WEST FRANKFORT — Ashley Crider is a single mother of five. Her kids range in age from toddler to teenager, and her work as a mother got a lot harder this month.
Crider, who until recently worked as a licensed practical nurse for Morthland College Health Services, said her paycheck from Oct. 5 wouldn’t clear. She said MCHS’ bank, People’s National Bank, wouldn’t cash it — she’s tried six times. She said after trying to reach out to Tim Morthland, founder of the Morthland family of businesses, and his right hand Emily Hayes in the time since her employment ended last month, she had no luck in getting the more than $1,000 she was owed by MCHS.
“I sent a message to (Tim) Morthland directly when the check wouldn’t cash and he never responded,” Crider said. She said she was also owed a final check that should have been written Oct. 20.
“They told me that in good faith they couldn’t write me a check that they knew I wouldn’t be able to cash and that they would get back to me when they had it,” she said.
The lack of payment and communication drove her to stand outside the MCHS outpatient clinic Wednesday in West Frankfort with a sign that read, “MCHS Your bad checks don’t feed my 5 children!!!!! Pay me what you owe me.”
The tactic worked. Crider had not been out front more than 30 minutes when a representative came outside telling her that Hayes had asked that Crider meet her at People’s National Bank. They were going to pay her.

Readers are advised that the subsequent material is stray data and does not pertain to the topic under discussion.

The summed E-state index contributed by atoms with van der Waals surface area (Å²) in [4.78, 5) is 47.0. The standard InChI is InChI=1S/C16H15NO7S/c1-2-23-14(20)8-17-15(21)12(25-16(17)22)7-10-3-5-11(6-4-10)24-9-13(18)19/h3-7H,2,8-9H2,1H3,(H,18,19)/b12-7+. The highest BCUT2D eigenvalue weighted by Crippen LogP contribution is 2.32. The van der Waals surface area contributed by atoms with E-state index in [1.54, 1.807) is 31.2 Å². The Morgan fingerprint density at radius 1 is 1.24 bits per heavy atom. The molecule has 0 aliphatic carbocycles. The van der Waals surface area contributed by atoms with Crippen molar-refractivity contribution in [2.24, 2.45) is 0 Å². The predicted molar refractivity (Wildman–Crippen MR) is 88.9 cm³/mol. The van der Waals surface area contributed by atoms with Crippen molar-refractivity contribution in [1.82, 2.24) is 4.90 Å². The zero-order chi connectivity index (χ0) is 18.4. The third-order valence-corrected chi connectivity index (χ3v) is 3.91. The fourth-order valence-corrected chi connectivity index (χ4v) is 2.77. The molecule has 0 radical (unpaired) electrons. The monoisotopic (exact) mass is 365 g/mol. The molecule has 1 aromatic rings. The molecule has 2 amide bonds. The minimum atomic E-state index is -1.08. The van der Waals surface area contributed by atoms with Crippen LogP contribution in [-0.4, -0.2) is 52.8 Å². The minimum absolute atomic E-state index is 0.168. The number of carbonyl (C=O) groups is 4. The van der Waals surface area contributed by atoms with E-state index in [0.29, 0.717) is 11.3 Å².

When she arrived, Crider waited in the lobby as Hayes met with a bank representative behind a closed glass door — Crider was told it might be a minute.
While she waited in the lobby, Crider said she got a text message from her former supervisor asking her to come to another building to get a check. She was confused.
“Nobody knows what anybody is doing,” she said about the conflicting messages she got from MCHS staff. She decided to stay put.
After being called in, she was told she would be paid in full and was going to be given any missing pay stubs — she spent about 15 minutes waiting for these to print out. She cashed the check the moment she left the office.
Crider told The Southern that she was asked to request that the newspaper drop her story because she had received payment. She said her payment was not hinging on the paper’s agreement with the request.
She said she was happy to be paid, but was still left with a bad taste in her mouth.
“It still makes me angry that they made me wait so long,” Crider said, climbing into her car. “Now I can go pay bills,” she added.
Crider said while she waited with Hayes, she was told that her sign and protest earlier at MCHS was “unnecessary” and that had she just contacted them sooner, they would have helped her out.
When asked for comment on the incident and why Crider’s check had bounced, Hayes replied through media representative Christen Drew by email.
“The signers on the bank account were out of town on college business. The former employee was told she would be paid as of noon on 10/25/17 and she has been paid in full as promised,” the response said.
This was not the first instance of bad checks for Crider though — and she said she knew of other employees who had been in the same situation. She said her first paycheck from last December bounced, as did one from this September. She said there were times, too, when MCHS would tell her up front they didn’t have enough to cover her entire check and would work out a deal to pay part now and part later.
Of the locations listed on its website, MCHS retains only one — its West Frankfort Outpatient Clinic. As of Aug. 31, representatives from both the Harrisburg Medical Center and Marshall Browning Hospital in Du Quoin confirmed they no longer contract with MCHS. The last contractual holdout for MCHS was the Franklin County Jail; however, Sheriff Don Jones said Wednesday their contract with MCHS ended Sept. 26. He said the decision to end the contract was made earlier that month.